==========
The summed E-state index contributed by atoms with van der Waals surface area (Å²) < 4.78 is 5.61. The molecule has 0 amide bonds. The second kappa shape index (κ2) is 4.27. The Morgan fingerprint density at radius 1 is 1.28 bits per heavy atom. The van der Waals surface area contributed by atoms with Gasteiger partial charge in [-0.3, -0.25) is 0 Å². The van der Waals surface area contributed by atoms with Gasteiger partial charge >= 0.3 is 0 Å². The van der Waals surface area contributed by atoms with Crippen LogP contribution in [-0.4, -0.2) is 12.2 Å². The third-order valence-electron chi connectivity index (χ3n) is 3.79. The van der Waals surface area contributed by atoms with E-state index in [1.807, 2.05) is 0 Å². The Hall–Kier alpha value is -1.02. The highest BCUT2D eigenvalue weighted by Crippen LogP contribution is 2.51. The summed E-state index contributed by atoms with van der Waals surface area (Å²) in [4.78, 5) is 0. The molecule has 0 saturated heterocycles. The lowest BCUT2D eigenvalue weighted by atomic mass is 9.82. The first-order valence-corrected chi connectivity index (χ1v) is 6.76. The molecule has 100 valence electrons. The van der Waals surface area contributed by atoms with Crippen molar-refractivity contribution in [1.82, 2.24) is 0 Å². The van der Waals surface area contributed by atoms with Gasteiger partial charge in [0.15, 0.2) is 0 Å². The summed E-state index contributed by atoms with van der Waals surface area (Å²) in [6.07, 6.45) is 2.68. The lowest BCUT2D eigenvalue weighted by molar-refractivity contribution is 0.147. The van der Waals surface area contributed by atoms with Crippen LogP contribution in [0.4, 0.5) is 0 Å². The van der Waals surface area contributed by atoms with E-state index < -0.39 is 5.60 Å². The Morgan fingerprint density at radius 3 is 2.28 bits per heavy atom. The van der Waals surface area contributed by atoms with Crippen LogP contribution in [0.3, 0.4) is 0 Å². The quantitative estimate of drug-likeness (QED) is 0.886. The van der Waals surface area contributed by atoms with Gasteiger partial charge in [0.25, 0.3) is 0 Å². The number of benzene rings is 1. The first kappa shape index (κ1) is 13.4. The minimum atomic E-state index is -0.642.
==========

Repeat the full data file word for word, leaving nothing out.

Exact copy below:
The summed E-state index contributed by atoms with van der Waals surface area (Å²) < 4.78 is 5.61. The molecule has 0 amide bonds. The second kappa shape index (κ2) is 4.27. The Morgan fingerprint density at radius 1 is 1.28 bits per heavy atom. The van der Waals surface area contributed by atoms with Gasteiger partial charge in [-0.3, -0.25) is 0 Å². The van der Waals surface area contributed by atoms with Gasteiger partial charge >= 0.3 is 0 Å². The van der Waals surface area contributed by atoms with Crippen LogP contribution in [-0.4, -0.2) is 12.2 Å². The third-order valence-electron chi connectivity index (χ3n) is 3.79. The van der Waals surface area contributed by atoms with E-state index in [1.807, 2.05) is 0 Å². The Hall–Kier alpha value is -1.02. The highest BCUT2D eigenvalue weighted by Crippen LogP contribution is 2.51. The summed E-state index contributed by atoms with van der Waals surface area (Å²) in [4.78, 5) is 0. The molecule has 0 saturated heterocycles. The lowest BCUT2D eigenvalue weighted by atomic mass is 9.82. The first-order valence-corrected chi connectivity index (χ1v) is 6.76. The molecule has 100 valence electrons. The van der Waals surface area contributed by atoms with Crippen molar-refractivity contribution in [1.82, 2.24) is 0 Å². The van der Waals surface area contributed by atoms with Gasteiger partial charge in [0.15, 0.2) is 0 Å². The summed E-state index contributed by atoms with van der Waals surface area (Å²) in [6.07, 6.45) is 2.68. The lowest BCUT2D eigenvalue weighted by molar-refractivity contribution is 0.147. The van der Waals surface area contributed by atoms with Crippen LogP contribution in [0.4, 0.5) is 0 Å². The van der Waals surface area contributed by atoms with E-state index < -0.39 is 5.60 Å². The Morgan fingerprint density at radius 3 is 2.28 bits per heavy atom. The van der Waals surface area contributed by atoms with Crippen LogP contribution in [0.3, 0.4) is 0 Å². The quantitative estimate of drug-likeness (QED) is 0.886. The van der Waals surface area contributed by atoms with Gasteiger partial charge in [0.25, 0.3) is 0 Å². The number of benzene rings is 1. The first kappa shape index (κ1) is 13.4. The minimum atomic E-state index is -0.642.